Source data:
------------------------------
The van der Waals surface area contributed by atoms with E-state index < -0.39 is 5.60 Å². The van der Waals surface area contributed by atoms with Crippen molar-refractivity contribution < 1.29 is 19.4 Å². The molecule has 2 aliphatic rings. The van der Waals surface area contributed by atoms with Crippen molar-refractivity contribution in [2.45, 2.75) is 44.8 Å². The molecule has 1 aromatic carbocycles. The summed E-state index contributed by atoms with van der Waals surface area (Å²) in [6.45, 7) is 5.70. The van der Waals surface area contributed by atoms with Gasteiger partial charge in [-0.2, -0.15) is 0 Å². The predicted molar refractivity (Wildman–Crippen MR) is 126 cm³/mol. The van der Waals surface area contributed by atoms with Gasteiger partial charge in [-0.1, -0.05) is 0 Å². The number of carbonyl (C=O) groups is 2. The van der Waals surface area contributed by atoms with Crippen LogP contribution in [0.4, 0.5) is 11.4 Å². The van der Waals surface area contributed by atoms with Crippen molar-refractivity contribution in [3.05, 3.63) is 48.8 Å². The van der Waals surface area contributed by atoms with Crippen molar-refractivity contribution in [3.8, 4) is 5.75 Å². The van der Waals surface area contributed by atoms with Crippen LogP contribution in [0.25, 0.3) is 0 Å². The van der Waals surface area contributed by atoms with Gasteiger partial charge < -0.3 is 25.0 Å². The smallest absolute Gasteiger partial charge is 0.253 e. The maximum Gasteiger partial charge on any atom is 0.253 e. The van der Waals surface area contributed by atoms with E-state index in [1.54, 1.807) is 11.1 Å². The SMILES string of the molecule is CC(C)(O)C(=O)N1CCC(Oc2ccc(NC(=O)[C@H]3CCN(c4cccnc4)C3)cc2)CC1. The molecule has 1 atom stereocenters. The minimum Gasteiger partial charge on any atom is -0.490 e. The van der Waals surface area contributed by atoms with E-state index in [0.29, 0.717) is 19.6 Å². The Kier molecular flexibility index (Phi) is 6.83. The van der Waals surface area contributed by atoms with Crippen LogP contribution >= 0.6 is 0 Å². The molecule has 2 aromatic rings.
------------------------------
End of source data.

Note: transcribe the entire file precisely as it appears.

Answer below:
The van der Waals surface area contributed by atoms with E-state index < -0.39 is 5.60 Å². The van der Waals surface area contributed by atoms with Crippen molar-refractivity contribution < 1.29 is 19.4 Å². The molecule has 2 aliphatic rings. The van der Waals surface area contributed by atoms with Crippen molar-refractivity contribution in [2.45, 2.75) is 44.8 Å². The molecule has 1 aromatic carbocycles. The summed E-state index contributed by atoms with van der Waals surface area (Å²) in [6.45, 7) is 5.70. The van der Waals surface area contributed by atoms with Gasteiger partial charge in [-0.2, -0.15) is 0 Å². The predicted molar refractivity (Wildman–Crippen MR) is 126 cm³/mol. The van der Waals surface area contributed by atoms with Gasteiger partial charge in [-0.1, -0.05) is 0 Å². The number of carbonyl (C=O) groups is 2. The van der Waals surface area contributed by atoms with Crippen LogP contribution in [0.4, 0.5) is 11.4 Å². The van der Waals surface area contributed by atoms with Crippen molar-refractivity contribution in [3.05, 3.63) is 48.8 Å². The van der Waals surface area contributed by atoms with Crippen molar-refractivity contribution in [3.8, 4) is 5.75 Å². The van der Waals surface area contributed by atoms with Crippen LogP contribution in [0.25, 0.3) is 0 Å². The van der Waals surface area contributed by atoms with Gasteiger partial charge < -0.3 is 25.0 Å². The smallest absolute Gasteiger partial charge is 0.253 e. The maximum Gasteiger partial charge on any atom is 0.253 e. The van der Waals surface area contributed by atoms with E-state index in [1.54, 1.807) is 11.1 Å². The SMILES string of the molecule is CC(C)(O)C(=O)N1CCC(Oc2ccc(NC(=O)[C@H]3CCN(c4cccnc4)C3)cc2)CC1. The molecule has 1 atom stereocenters. The minimum Gasteiger partial charge on any atom is -0.490 e. The van der Waals surface area contributed by atoms with E-state index in [0.29, 0.717) is 19.6 Å². The Kier molecular flexibility index (Phi) is 6.83. The van der Waals surface area contributed by atoms with Crippen LogP contribution >= 0.6 is 0 Å². The molecule has 2 aromatic rings.